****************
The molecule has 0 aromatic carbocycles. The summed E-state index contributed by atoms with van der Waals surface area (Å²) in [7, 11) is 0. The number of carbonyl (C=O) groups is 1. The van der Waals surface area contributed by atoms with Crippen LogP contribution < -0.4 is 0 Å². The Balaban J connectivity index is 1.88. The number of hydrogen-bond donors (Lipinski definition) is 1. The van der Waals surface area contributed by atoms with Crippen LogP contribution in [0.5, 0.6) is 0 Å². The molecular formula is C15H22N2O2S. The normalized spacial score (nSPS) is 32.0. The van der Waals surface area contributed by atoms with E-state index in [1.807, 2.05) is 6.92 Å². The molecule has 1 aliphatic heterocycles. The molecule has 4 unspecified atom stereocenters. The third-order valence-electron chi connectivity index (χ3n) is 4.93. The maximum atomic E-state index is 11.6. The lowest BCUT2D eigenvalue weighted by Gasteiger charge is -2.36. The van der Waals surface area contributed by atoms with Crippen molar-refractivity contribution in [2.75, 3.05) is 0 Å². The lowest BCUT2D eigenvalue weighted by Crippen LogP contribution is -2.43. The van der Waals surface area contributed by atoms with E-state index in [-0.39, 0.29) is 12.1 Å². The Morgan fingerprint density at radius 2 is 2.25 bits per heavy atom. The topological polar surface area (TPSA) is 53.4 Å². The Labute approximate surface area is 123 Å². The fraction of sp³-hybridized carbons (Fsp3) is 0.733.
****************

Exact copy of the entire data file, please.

The molecule has 0 aromatic carbocycles. The summed E-state index contributed by atoms with van der Waals surface area (Å²) in [7, 11) is 0. The number of carbonyl (C=O) groups is 1. The van der Waals surface area contributed by atoms with Crippen LogP contribution < -0.4 is 0 Å². The Balaban J connectivity index is 1.88. The number of hydrogen-bond donors (Lipinski definition) is 1. The van der Waals surface area contributed by atoms with Crippen LogP contribution in [0.5, 0.6) is 0 Å². The molecular formula is C15H22N2O2S. The normalized spacial score (nSPS) is 32.0. The van der Waals surface area contributed by atoms with E-state index in [1.807, 2.05) is 6.92 Å². The molecule has 1 aliphatic heterocycles. The molecule has 4 unspecified atom stereocenters. The third-order valence-electron chi connectivity index (χ3n) is 4.93. The maximum atomic E-state index is 11.6. The lowest BCUT2D eigenvalue weighted by Gasteiger charge is -2.36. The van der Waals surface area contributed by atoms with Crippen molar-refractivity contribution in [2.75, 3.05) is 0 Å². The lowest BCUT2D eigenvalue weighted by Crippen LogP contribution is -2.43. The van der Waals surface area contributed by atoms with E-state index in [-0.39, 0.29) is 12.1 Å². The Morgan fingerprint density at radius 2 is 2.25 bits per heavy atom. The topological polar surface area (TPSA) is 53.4 Å². The Labute approximate surface area is 123 Å². The fraction of sp³-hybridized carbons (Fsp3) is 0.733.